The South African Revenue Service (Sars) has stepped up its efforts to stamp out the misdeclaration of goods to avoid paying import/export duties.
Sars Commissioner, Edward Kieswetter, made a call to revenue collectors and government officials on Thursday to work together in the fight against illicit trading practices, which he says are costing the country millions.
“The losses in tax revenue and the negative impact on our domestic economy affects industries, erodes employment opportunities, and generally denies the most vulnerable in society the social and economic wellbeing they deserve,” said Kieswetter.
On top of failing to pay import/export duties, many traders are exploring ways to avoid paying value-added tax (VAT) on goods, which Sars says is hindering their ability to collect money to develop the country.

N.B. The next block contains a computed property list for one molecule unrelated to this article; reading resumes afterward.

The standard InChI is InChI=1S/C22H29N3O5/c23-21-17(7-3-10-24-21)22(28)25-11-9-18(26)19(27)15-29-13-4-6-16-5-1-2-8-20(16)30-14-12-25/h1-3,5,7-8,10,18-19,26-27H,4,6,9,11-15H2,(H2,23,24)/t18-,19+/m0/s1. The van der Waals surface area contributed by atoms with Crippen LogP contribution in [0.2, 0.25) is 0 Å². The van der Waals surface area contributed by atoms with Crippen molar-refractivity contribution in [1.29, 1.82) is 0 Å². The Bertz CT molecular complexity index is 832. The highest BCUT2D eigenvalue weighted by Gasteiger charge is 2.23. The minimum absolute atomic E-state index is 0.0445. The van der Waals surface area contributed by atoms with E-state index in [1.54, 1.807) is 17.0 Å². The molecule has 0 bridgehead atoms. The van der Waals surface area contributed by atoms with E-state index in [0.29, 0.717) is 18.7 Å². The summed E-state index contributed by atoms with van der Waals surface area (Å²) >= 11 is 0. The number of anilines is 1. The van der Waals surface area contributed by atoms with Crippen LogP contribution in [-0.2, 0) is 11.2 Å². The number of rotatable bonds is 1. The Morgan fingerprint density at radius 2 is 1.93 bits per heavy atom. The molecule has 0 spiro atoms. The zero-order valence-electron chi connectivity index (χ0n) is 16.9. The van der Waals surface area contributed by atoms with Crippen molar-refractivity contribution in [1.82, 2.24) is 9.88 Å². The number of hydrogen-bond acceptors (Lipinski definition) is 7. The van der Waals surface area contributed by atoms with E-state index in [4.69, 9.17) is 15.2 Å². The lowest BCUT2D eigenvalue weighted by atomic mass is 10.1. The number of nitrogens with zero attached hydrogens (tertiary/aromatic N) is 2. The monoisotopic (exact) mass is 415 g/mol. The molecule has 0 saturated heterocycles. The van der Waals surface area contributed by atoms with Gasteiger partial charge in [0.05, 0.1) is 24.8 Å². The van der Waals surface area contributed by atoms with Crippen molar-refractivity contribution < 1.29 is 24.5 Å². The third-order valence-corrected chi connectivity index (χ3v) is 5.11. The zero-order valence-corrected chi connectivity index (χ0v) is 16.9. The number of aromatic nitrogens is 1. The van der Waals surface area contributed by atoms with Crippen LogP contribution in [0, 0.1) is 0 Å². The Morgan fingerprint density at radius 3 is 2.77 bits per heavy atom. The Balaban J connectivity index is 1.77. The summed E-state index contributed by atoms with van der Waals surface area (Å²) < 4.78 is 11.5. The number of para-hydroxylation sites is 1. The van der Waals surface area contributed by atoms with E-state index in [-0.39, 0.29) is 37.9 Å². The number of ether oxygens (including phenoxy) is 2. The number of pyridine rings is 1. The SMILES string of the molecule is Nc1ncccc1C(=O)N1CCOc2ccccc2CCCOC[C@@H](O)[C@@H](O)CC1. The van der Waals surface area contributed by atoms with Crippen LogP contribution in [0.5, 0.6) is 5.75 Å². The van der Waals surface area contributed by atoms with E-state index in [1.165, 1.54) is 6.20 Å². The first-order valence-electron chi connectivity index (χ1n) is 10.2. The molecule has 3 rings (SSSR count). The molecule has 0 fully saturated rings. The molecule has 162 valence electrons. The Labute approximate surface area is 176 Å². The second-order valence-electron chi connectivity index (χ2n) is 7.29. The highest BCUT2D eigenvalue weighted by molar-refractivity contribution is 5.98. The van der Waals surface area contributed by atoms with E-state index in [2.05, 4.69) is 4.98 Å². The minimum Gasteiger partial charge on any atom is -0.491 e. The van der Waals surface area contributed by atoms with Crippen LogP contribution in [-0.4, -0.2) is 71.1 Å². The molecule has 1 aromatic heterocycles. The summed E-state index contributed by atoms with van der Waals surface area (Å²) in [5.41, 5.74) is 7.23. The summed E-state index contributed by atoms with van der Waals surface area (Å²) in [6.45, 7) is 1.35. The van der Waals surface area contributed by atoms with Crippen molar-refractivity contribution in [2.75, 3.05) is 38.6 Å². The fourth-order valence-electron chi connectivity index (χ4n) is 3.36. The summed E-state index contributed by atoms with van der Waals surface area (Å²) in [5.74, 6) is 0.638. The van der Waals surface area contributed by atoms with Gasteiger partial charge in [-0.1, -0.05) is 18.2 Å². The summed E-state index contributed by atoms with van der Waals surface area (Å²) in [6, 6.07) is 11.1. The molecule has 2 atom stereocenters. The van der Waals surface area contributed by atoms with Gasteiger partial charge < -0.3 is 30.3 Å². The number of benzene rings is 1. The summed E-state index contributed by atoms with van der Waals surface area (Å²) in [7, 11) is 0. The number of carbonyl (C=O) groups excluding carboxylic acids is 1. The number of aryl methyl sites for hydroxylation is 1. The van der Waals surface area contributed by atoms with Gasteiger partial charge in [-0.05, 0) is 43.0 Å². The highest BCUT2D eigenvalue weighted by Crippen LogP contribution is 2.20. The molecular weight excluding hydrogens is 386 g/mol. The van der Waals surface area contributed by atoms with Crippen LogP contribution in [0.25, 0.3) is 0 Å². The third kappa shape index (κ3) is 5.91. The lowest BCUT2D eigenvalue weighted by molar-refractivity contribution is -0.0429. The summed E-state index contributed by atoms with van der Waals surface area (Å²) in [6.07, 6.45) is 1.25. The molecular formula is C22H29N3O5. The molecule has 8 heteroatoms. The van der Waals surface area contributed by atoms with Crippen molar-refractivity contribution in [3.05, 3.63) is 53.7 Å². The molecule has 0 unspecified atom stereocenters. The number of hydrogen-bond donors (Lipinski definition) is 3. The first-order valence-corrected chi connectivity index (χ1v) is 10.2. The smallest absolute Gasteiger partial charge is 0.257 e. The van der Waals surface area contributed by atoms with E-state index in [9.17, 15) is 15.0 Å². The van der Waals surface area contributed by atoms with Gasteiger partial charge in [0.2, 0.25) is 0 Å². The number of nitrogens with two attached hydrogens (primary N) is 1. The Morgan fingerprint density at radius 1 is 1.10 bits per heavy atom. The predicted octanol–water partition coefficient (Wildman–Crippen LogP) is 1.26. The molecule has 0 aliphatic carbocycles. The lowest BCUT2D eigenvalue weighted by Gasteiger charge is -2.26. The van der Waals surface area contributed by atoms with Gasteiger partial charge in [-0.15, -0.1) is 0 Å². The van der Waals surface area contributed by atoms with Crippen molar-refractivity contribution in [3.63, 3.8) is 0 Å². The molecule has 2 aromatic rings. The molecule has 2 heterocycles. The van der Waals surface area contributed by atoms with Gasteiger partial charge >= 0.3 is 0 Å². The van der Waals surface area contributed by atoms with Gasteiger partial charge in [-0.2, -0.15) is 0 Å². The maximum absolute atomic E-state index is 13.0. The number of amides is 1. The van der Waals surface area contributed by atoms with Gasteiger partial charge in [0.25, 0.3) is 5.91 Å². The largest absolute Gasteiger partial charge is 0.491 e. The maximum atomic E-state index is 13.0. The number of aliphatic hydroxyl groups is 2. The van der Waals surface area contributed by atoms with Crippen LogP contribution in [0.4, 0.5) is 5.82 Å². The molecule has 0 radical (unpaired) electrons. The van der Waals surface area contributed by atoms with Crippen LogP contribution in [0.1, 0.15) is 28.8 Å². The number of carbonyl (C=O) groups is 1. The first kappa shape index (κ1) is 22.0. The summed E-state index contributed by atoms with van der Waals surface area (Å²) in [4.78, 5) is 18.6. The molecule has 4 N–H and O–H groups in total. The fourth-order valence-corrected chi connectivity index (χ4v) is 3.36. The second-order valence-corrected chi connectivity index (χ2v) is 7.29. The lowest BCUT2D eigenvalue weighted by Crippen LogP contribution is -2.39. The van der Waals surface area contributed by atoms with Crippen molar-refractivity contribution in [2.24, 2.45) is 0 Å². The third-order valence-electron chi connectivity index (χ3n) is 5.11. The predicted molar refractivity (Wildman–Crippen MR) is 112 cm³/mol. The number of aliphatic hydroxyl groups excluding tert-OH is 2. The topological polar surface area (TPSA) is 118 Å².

Additionally, Sars warned that cheap imports were hurting locally produced goods, with the textile and clothing industries, in particular, taking the brunt.
“Another negative impact of illicit trade is the erosion of productive capacity in the country, as goods are imported rather than produced locally. This in turn leads to job losses, which aggravates already high levels of poverty and inequality,” said Kieswetter.
The Sars move follows a claim by the National Consumer Commission (NCC) yesterday that certain suppliers in the textile industry had attempted to bribe government officials after it was discovered they were importing cheap, counterfeit textiles.